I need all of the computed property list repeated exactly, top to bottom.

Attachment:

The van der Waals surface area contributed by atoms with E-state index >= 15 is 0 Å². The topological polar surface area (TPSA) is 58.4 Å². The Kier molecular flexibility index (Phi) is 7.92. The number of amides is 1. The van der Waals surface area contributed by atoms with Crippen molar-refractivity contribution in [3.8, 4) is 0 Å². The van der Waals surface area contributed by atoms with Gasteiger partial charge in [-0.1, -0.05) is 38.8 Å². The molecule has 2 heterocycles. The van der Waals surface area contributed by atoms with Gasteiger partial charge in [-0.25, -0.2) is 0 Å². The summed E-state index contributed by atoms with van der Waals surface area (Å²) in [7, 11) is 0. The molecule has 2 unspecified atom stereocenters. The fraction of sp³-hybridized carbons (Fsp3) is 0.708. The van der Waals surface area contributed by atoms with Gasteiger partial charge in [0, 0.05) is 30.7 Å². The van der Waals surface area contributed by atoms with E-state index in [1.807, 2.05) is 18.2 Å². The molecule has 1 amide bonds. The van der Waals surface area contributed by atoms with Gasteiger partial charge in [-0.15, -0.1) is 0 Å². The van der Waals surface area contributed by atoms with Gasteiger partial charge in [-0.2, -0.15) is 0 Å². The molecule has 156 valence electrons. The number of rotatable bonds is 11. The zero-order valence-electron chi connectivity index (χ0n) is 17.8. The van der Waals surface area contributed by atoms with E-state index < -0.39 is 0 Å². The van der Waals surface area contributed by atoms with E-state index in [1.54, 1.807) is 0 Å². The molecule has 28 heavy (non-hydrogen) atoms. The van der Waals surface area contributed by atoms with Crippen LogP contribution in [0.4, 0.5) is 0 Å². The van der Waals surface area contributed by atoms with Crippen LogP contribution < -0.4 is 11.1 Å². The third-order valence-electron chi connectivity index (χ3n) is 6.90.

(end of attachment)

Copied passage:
The van der Waals surface area contributed by atoms with E-state index >= 15 is 0 Å². The topological polar surface area (TPSA) is 58.4 Å². The Kier molecular flexibility index (Phi) is 7.92. The number of amides is 1. The van der Waals surface area contributed by atoms with Crippen molar-refractivity contribution in [3.8, 4) is 0 Å². The van der Waals surface area contributed by atoms with Gasteiger partial charge in [-0.1, -0.05) is 38.8 Å². The molecule has 2 heterocycles. The van der Waals surface area contributed by atoms with Gasteiger partial charge in [-0.25, -0.2) is 0 Å². The summed E-state index contributed by atoms with van der Waals surface area (Å²) in [7, 11) is 0. The molecule has 2 unspecified atom stereocenters. The fraction of sp³-hybridized carbons (Fsp3) is 0.708. The van der Waals surface area contributed by atoms with Gasteiger partial charge in [0, 0.05) is 30.7 Å². The van der Waals surface area contributed by atoms with E-state index in [1.807, 2.05) is 18.2 Å². The molecule has 1 amide bonds. The van der Waals surface area contributed by atoms with Gasteiger partial charge in [-0.15, -0.1) is 0 Å². The van der Waals surface area contributed by atoms with Gasteiger partial charge in [-0.2, -0.15) is 0 Å². The molecule has 156 valence electrons. The number of rotatable bonds is 11. The zero-order valence-electron chi connectivity index (χ0n) is 17.8. The van der Waals surface area contributed by atoms with E-state index < -0.39 is 0 Å². The van der Waals surface area contributed by atoms with E-state index in [1.54, 1.807) is 0 Å². The molecule has 28 heavy (non-hydrogen) atoms. The van der Waals surface area contributed by atoms with Crippen LogP contribution in [0.4, 0.5) is 0 Å². The van der Waals surface area contributed by atoms with Crippen LogP contribution < -0.4 is 11.1 Å². The third-order valence-electron chi connectivity index (χ3n) is 6.90.